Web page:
ARC Review: THE GOOD GIRLS by Claire Eliza Bartlett (2020)

Genre: Young Adult Contemporary Thriller
Year Release: December 2020
Buy Links: Bookshop.org| Unabridged Books | Libro.fm

Rating: 5 out of 5.

Read an ARC from NetGalley
Trigger warning: sexual assault, rape culture, predatory teacher, murder, suicide, substance abuse, guns

This twisty read follows the investigation for four girls. Three of them perhaps have something to do with the fourth’s murder. Secrets come out, and to protect each other and their truths, they have to stand up to a police department which doesn’t believe them and a school administration actively working against them.

Complex, evenly paced with a compelling, complex characters who are neither “good” nor “bad,” The Good Girls is a layered read that delivers a satisfying mystery and catharsis.

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ARC Review: RISE OF THE RED HAND (The Machinists #1) by Olivia Chadha

Genre: Young Adult Science Fiction
Year Release: February 2021
Buy Links: Bookshop.org| Unabridged Books

Rating: 4 out of 5.

Read an ARC from the publisher
Content warning: violence against children, plague, medical experimentation, violence

Set in South Asia, this cyberpunk science fiction dystopia has everything: a ruthless technocratic government, a deadly plague, mechanical augmentations, mechs, a shiny chrome utopia for the upper class, crowded slums for everyone else, a splinter group of revolutionaries, and hackers working from the inside.

Told in crisp, matter-of-fact prose by complex characters, this science fiction debut is not one to miss.

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Review: WHAT GIRLS ARE MADE OF by Elana K. Arnold (2017)

Genre: Young Adult Contemporary
Year Release: 2020
Source: Libro.fm

Rating: 5 out of 5.

Listened to the audiobook
Content warnings: abortion, animal death, attempted sexual assault (author’s note), vomiting

I took Elana K. Arnold’s Revision Season course last fall, so before getting into the book itself, I felt like I had an insider knowledge of its revision cycle. I got my ears into the audiobook and dove right in.

This work follows Nina Faye as she navigates her teenage years with the social pressures as they relate to autonomy and sexuality. Her mother tells her that there is no such thing as unconditional love, and Arnold explores the different modes of love during key moments of Nina’s life. It feels like the contemporary precursor to Damsel, so if you enjoyed the brutally honest way it explored its topics through fairy tale, you will enjoy this.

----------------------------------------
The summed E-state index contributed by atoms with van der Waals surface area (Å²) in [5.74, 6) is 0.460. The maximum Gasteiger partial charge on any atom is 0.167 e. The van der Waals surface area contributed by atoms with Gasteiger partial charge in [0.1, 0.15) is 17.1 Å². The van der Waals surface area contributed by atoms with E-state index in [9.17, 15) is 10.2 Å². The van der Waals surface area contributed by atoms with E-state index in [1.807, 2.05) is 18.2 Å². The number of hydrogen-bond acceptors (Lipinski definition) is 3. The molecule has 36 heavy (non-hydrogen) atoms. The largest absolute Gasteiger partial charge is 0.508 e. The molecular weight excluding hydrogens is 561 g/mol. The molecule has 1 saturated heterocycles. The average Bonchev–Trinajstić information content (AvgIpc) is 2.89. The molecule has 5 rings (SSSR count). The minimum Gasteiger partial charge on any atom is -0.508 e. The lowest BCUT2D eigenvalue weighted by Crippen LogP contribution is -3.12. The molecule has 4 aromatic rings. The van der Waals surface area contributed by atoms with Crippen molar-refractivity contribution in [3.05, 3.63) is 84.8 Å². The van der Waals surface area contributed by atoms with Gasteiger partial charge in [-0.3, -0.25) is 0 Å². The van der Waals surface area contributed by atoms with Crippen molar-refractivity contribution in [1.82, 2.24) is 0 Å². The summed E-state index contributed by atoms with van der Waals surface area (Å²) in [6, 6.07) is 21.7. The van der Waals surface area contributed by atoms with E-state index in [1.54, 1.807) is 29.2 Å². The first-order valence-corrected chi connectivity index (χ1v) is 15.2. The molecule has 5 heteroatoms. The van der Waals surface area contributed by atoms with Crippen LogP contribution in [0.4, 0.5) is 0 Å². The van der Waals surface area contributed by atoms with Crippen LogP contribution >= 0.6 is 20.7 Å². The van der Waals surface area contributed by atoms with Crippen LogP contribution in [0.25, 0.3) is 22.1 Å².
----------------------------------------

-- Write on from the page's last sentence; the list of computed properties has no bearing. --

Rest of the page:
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Review: RUSE (Want #2) by Cindy Pon (2019)

Genre: Young Adult Science Fiction
Year Release: 2019
Source: Library Audiobook

Rating: 5 out of 5.

Listened to the audiobook
Content warnings
: gunshots, murder, knives

These books are such delightfully quick reads. Action-packed, multi-faceted, with a great group cast and corporate intrigue unraveled by brilliant teen rebels.

If you enjoyed Want, Ruse provides more of the same, with tight pacing, an intricate near-future but still cyberpunk-y setting, and a hopeful ending that leaves the reader like the kids will truly be all right, leaving the world a better place than the one they entered.

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November 2020 Reading Recap

In November, I attempted NaNoWriMo, and I did not win. Which is fine. Work was wild. I’m not on any contractual deadline. I read a lot, but I feel like this month had more duds in it than usual. It happens.

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October 2020 Reading Recap

In October, my friends and I went full spooky season and watched a new movie every weekend. By new, I mean, it was a different movie, but it happened to be new to at least one of us every time. Watching movies with friends is nice, don’t you know?

Started a new job this month, so reading has noticeably slowed down. Whoops.

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Review: THE MERCIFUL CROW (#1) by Margaret Owen (2019)

Rating: 4/5 stars
Genre: Young Adult Fantasy
Year Release: 2019
Source: Library audiobook

Listened to the audiobook
Content warnings: Teeth, vomiting, blood, attempted murder

I’m sorry for having sat on this novel for a little too long. Fie is the chieftain’s daughter of a nomadic caste of mercy killers called Crows which are at the frontlines of protecting the land from a plague. They arrive at a home, thinking that the prince and his guard are dead, when they are very much not. On the run, the trio work together to deceive the Vultures on their trail to get to the prince’s aunts realm of mammoth riders.

This book was so fun for a multitude of reasons. The magic system might seem gross at first, but it fits the rituals of the Crows. There is lore and there is an established learning curve that comes with it. Unlike many fantasies where the main character stumbles upon The Magic, Fie had been training for it her whole life. If anything, it felt like she was taking her final exam and needed to use all the tools and cleverness at her side. Moreover, Jas and Tavin provided support but also deference when necessary when Fie’s rage clouded her judgment. The chemistry among the three of them as the central characters really worked for me and helped move the story along in a way that felt organic both for the plot and for each of their development.